Mobile Entertainment: A Startup Network For Interactive Play

Jan 15 2014, 11:30am CST | by

Mobile Entertainment: A Startup Network For Interactive Play

The supercomputer in your pocket (i.e. your smartphone) is your connection to most everything: your contacts, social networks, and an increased number of options for entertainment — including a plethora of games.
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Los Angeles-based startup games studio Scopely was created with the aim to be a mobile entertainment network.

They specifically want to change the way games are developed, distributed, and monetized. Their focus is on the mobile explosion and how devices and mobile consumption will play an even larger role in entertainment in the near future.

“We’re living in an insanely exciting time. There will be two billion smartphones by 2015, and there’s a history of new technology coming along and changing industry. What’s different about this revolution — you can touch the screen. You can participate in your entertainment,” said Walter Drive, CEO of Scopely.

“Gaming is an ongoing conversation with your users. The service can change over time, based on what consumers tell you,” he said.

Driver moved to Los Angeles the way that many creative people do. He optioned a screenplay, which landed him on the West Coast, after having studied creative writing at Brown University. In L.A., his storytelling and tech interests married and found their intersection at the foundation of startups — specifically in the games space.

He co-founded Ignition Interactive and founded O Negative Media, in 2007 and 2010 respectively; both aimed to build social games and apps on the MySpace and Facebook platforms.

Scopely was founded in 2011.


Like A TV Network Or Movie Studio
“There are going to be new companies that act like movie studios and television networks — taking content and making it better, then bringing it to a global audience,” he said. “We talk about being the HBO of mobile games.”/>/>

In operating like a network or studio, Scopely focuses on finding great content, financials, and distribution.

“Scopely wanted to let the makers of games focus on making the games. We focus on monetization and global scale,” he said. “We want to provide the central business development and technology infrastructure for the most talented game developers in the world.”

Their current business model works as a revenue share — the startup shares revenue they make from the games with their game developer partners.

So far, the startup has launched seven games (with developer partners), and has several others in various stages of development.


What’s Next In 2014
In 2013, the startup grew from 30 staff to 80. They launched three new games, and demonstrated that they could be a trusted partner to global game developers. In 2014, Driver’s goals entail amplifying their success further./>/>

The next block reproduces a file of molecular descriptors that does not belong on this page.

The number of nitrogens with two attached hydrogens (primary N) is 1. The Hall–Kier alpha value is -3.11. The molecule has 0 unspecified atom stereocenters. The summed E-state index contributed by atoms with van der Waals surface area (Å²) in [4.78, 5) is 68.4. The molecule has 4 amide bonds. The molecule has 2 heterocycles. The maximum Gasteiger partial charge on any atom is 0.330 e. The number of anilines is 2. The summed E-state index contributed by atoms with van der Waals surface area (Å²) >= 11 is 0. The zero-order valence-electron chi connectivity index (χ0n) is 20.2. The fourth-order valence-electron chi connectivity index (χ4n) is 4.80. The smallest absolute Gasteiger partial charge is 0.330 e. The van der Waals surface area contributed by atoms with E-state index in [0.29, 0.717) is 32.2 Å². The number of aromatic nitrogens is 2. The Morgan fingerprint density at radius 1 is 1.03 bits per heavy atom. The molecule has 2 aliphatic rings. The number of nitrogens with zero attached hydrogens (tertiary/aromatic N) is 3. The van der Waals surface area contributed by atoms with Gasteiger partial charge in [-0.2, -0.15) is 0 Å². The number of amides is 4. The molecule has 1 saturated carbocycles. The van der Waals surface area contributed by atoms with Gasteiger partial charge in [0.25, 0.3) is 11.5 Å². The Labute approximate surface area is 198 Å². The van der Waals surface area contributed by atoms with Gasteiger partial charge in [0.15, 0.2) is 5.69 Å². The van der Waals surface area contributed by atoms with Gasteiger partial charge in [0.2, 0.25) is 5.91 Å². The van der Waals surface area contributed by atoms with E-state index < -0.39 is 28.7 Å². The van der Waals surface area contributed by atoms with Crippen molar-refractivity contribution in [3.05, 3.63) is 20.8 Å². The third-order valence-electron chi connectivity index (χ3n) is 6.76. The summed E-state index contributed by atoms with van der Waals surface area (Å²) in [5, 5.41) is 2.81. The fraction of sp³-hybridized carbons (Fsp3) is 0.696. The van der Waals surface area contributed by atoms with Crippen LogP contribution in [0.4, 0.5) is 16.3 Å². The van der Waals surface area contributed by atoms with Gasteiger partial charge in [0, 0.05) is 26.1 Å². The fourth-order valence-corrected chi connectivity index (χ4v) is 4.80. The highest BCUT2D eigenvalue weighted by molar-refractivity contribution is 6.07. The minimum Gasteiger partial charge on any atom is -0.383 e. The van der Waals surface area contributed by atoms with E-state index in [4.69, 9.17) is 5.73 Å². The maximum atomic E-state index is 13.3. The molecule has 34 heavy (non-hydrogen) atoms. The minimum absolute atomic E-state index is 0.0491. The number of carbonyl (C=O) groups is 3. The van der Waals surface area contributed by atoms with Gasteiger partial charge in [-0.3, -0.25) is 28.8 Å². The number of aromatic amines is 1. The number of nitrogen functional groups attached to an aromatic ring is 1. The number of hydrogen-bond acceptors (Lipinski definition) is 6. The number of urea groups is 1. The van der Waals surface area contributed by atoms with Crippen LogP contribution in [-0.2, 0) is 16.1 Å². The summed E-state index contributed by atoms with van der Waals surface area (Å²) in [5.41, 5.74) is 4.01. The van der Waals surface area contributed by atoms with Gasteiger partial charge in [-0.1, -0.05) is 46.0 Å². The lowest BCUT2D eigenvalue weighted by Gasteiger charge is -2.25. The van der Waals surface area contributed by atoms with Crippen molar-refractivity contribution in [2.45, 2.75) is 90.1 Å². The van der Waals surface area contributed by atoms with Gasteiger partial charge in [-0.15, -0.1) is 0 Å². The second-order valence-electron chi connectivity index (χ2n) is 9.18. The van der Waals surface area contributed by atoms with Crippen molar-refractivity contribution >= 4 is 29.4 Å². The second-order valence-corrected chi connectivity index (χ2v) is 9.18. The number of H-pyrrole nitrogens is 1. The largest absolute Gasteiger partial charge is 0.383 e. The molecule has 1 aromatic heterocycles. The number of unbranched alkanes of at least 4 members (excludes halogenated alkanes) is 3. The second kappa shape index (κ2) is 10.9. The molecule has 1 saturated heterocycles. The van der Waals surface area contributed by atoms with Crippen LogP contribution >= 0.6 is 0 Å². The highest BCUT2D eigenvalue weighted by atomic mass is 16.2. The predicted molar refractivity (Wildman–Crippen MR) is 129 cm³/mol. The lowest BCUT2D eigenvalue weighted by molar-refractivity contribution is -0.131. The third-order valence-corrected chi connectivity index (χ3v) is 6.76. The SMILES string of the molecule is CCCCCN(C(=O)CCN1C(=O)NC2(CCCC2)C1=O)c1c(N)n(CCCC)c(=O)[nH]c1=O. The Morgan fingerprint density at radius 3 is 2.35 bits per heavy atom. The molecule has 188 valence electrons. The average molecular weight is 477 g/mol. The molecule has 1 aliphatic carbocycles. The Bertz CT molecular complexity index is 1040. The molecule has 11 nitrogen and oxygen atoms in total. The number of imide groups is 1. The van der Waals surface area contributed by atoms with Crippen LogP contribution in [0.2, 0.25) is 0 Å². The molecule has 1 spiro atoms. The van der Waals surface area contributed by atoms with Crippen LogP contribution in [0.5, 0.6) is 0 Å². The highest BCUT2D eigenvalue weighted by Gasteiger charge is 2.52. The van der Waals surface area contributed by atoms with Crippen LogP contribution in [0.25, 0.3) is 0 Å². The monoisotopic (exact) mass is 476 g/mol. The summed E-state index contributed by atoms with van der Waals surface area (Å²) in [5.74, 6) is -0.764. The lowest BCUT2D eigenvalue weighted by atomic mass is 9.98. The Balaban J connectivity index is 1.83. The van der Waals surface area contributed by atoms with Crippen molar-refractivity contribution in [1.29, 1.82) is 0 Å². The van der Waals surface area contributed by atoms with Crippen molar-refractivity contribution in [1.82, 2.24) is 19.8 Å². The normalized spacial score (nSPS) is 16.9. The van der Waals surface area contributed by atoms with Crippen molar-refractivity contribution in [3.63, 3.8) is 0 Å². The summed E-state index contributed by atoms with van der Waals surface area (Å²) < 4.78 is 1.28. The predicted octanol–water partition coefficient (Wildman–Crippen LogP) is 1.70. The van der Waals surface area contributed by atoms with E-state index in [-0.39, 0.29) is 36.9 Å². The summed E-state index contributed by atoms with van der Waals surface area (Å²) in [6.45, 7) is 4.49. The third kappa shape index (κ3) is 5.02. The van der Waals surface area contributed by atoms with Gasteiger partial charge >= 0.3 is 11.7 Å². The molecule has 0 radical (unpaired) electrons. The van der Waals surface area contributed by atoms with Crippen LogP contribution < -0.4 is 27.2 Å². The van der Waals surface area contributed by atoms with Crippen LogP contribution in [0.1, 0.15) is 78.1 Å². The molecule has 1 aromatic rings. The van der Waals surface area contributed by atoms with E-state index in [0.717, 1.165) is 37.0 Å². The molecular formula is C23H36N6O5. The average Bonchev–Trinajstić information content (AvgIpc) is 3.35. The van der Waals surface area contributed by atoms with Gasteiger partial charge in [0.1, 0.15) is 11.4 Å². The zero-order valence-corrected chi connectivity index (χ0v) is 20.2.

• Greater monetization.  “We’re focused on higher monetization of our content, catapulting into the next level of games. Games that make tens of millions a year,” he said.
  • Working with Asia.  “Asia to U.S. access is very important. Working with multi-million and billion dollar market cap companies in Asia that want to come to the U.S.”
  • Bridging with traditional entertainment companies.  “Relationships between traditional entertainment companies and mobile is going to be more important. Both maximizing IP on mobile and tablet, and creating mobile and tablet-first content and taking it to them [large entertainment studios].”


The Mobile Entertainment Opportunity
As for where entertainment and technology are headed, it’s clear that since mobile hardware (i.e. smartphones and tablets) will only increase, and we already consistently text, photograph, take and watch video, and play games on phones — there’s an inherent reliance on mobile that we’ve fostered in society./>/>

“Rather than a sidecar platform, we see mobile as the first screen,” said Driver.

He also mentioned an overall transition toward products tailored to each user./>/>

“There will be a shift toward interactive entertainment, personalized just for you.”

He imagines that a bridge between mobile-first companies like his and large entertainment studios could result in a powerful combination of data-driven, mobile prowess and emotional, global storytelling.

Overall, Driver looks at games with a storyteller’s lens, considering the feelings of the players.

“In L.A., people want social products tied to emitting an emotional response. What is the thing people are feeling? And how’s that feeling different the 1st time versus the 30th?” he said. “For me, I care about providing enjoyable experiences for our users and the emotions they extract from our games.”

Source: Forbes Business

 
 

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